The cosmetic industry in the U.S. is worth over $60 billion.
Skincare and makeup products may always be in demand. But this doesn't mean that success comes easily to every cosmetics company.
If you're a stakeholder in this industry, it's vital to stay ahead of your competitors.
One way that you can gain a cutting edge in this industry is with your product packaging. Believe it or not, packaging can do a lot for your company and play an important part in your marketing scheme.
In this post, we discuss the cosmetic and beauty packaging trends you want to avoid.
Read on for insight!
A lot of cosmetics companies assume that the glossier and shinier their packaging, the more eye-catching it will be. Consumers, they claim, will feel more confident purchasing a beauty product packaged in sleek, vibrant colors.
However, most glossed packaging is difficult to recycle. While glossy packages are often made of cardboard, this cardboard may be waxed, preventing ease of recycling.
If the container itself contains a certain grade of plastic, most of these packages will end up in the trash.
This may seem like no biggie. But consumers are getting more conscious about making sustainable purchase decisions.
Companies that can package their products in recyclable materials are more likely to gain an edge. They can gain a further edge by packaging products in post-consumer recycled material.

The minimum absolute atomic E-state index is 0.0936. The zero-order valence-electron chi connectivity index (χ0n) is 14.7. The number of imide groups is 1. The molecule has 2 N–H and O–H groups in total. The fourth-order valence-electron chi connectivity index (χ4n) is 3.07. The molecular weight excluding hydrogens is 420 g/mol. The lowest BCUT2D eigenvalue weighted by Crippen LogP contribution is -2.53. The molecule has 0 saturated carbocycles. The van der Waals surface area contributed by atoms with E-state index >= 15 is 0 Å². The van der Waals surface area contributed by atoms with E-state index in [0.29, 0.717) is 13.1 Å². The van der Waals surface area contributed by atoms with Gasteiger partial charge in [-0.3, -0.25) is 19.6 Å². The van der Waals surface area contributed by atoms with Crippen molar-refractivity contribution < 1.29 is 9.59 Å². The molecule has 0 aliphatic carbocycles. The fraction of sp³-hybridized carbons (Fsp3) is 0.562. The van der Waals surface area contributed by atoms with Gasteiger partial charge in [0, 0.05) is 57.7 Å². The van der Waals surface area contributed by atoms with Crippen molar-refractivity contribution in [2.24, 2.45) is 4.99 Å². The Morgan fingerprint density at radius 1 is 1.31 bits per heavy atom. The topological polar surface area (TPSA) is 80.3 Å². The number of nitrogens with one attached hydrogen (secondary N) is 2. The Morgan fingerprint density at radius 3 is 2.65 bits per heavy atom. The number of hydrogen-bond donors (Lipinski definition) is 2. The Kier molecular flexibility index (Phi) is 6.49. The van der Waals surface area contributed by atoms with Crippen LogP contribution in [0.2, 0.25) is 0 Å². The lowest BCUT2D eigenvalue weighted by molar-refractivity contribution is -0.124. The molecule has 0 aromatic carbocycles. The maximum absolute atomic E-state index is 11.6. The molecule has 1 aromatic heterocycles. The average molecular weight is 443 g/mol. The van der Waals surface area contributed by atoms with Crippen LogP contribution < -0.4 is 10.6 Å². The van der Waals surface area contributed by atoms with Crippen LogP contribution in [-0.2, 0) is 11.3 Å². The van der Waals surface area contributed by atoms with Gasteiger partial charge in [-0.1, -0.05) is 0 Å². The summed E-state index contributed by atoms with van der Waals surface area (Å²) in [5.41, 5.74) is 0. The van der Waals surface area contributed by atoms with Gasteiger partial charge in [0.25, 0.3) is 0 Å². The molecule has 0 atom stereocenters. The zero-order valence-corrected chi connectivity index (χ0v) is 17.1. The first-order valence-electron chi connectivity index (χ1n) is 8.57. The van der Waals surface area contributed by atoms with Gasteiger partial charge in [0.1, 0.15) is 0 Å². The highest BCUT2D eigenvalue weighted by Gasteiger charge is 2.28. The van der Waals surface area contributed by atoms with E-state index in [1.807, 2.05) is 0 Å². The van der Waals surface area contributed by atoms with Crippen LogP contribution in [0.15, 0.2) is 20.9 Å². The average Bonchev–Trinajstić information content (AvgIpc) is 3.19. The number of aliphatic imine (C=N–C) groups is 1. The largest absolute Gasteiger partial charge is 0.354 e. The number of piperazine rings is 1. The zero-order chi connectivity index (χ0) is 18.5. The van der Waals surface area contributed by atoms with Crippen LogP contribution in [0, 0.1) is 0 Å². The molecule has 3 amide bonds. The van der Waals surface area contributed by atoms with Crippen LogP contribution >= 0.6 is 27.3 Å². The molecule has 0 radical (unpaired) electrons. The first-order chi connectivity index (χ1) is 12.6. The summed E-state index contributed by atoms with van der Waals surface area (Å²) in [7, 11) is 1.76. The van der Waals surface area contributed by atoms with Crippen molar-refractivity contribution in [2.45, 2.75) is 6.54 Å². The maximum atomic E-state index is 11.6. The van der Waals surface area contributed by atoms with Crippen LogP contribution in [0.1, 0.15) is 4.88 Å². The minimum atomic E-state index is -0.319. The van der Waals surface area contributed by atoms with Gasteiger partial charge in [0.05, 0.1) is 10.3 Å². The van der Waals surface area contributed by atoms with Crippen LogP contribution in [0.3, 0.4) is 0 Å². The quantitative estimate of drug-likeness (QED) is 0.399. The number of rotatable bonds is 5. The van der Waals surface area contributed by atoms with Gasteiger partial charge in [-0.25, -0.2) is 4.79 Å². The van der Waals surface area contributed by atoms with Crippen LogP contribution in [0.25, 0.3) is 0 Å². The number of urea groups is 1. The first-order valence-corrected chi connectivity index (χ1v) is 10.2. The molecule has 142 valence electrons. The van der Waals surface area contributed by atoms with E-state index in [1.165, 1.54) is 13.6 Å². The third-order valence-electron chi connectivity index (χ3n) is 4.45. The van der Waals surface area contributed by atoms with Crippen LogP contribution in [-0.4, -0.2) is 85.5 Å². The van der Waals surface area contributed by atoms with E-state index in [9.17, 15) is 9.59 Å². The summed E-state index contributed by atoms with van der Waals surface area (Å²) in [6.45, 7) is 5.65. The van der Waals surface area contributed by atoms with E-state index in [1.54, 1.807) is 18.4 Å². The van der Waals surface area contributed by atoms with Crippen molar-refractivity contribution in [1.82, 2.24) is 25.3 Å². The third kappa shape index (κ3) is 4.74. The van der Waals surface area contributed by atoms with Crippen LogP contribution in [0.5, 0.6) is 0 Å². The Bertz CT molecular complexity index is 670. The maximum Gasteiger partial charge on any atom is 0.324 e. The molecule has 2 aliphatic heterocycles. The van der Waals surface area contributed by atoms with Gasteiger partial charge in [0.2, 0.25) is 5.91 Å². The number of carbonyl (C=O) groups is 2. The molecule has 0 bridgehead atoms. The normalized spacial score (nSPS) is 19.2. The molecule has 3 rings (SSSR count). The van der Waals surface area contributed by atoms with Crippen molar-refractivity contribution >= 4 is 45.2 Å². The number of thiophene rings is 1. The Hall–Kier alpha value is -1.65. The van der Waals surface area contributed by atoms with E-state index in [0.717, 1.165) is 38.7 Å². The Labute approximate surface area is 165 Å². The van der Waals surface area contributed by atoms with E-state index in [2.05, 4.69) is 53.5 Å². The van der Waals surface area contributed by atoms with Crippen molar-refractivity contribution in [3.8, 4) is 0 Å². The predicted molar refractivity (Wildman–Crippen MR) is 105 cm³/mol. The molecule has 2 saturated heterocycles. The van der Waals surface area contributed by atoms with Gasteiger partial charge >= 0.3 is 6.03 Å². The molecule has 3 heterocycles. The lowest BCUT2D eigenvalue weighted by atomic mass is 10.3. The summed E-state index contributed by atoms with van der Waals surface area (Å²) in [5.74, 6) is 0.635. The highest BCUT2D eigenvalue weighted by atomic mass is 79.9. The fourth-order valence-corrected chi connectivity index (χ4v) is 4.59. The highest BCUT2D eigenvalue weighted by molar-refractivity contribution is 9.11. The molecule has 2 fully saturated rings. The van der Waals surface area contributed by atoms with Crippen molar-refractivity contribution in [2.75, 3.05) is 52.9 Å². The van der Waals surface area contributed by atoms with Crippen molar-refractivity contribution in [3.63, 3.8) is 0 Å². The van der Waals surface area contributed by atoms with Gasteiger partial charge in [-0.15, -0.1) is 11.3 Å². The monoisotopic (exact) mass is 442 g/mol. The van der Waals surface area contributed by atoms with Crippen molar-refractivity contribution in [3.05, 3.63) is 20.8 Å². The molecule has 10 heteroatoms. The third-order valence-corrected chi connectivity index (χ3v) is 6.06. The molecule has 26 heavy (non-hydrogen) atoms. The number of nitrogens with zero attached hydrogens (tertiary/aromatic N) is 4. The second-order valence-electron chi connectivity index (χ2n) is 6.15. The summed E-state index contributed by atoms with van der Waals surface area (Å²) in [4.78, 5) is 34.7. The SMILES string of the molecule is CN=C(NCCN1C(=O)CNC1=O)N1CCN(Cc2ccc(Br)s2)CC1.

Lose the gloss and embrace the green in order to stay ahead of the curve.
Wander down any beauty and cosmetics aisle and you're likely to find a lot of packages with busy, cluttered designs.
Much like the "gloss is better" mentality, busy, zinging designs aim to attract customers' eyes and leave an impact.
However, cluttered designs of any kind can quickly drown out the whole point of the product itself: what it contains and what it offers.
Designs that clearly define their product are more likely to be successful than those with swirls, zigzags, and busy colors. Aim to package your products with a clear and easy design--aim for memorable rather than more.
If you want an example of effective, minimalist design, check out the packaging we designed for Norell beauty products.
The beauty industry has seen a recent trend in quirky container shapes: concealer sticks packaged in glass cones, for example, and face creams in plastic triangle-shaped jars.
These quirky container shapes may look intriguing at first glance. Geometric, unusual containers are definitely eye-catching, and they do tend to stand out from the rest.
However, avant-garde containers like these can be hard to use. They may look pretty sitting on a counter, but they can make application more difficult in some cases.
The function of your beauty products is just as important as their design. Don't compromise on ease of use for the sake of image.
You can still be cutting-edge while relying on traditional container shapes. View Kate Spade's Walk on Air perfume bottles for a great example of a classic yet innovative container shape.
Most beauty and skincare products contain a bunch of ingredients. Those ingredient lists can be lengthy, especially when they contain long names of certain fragrances and chemicals.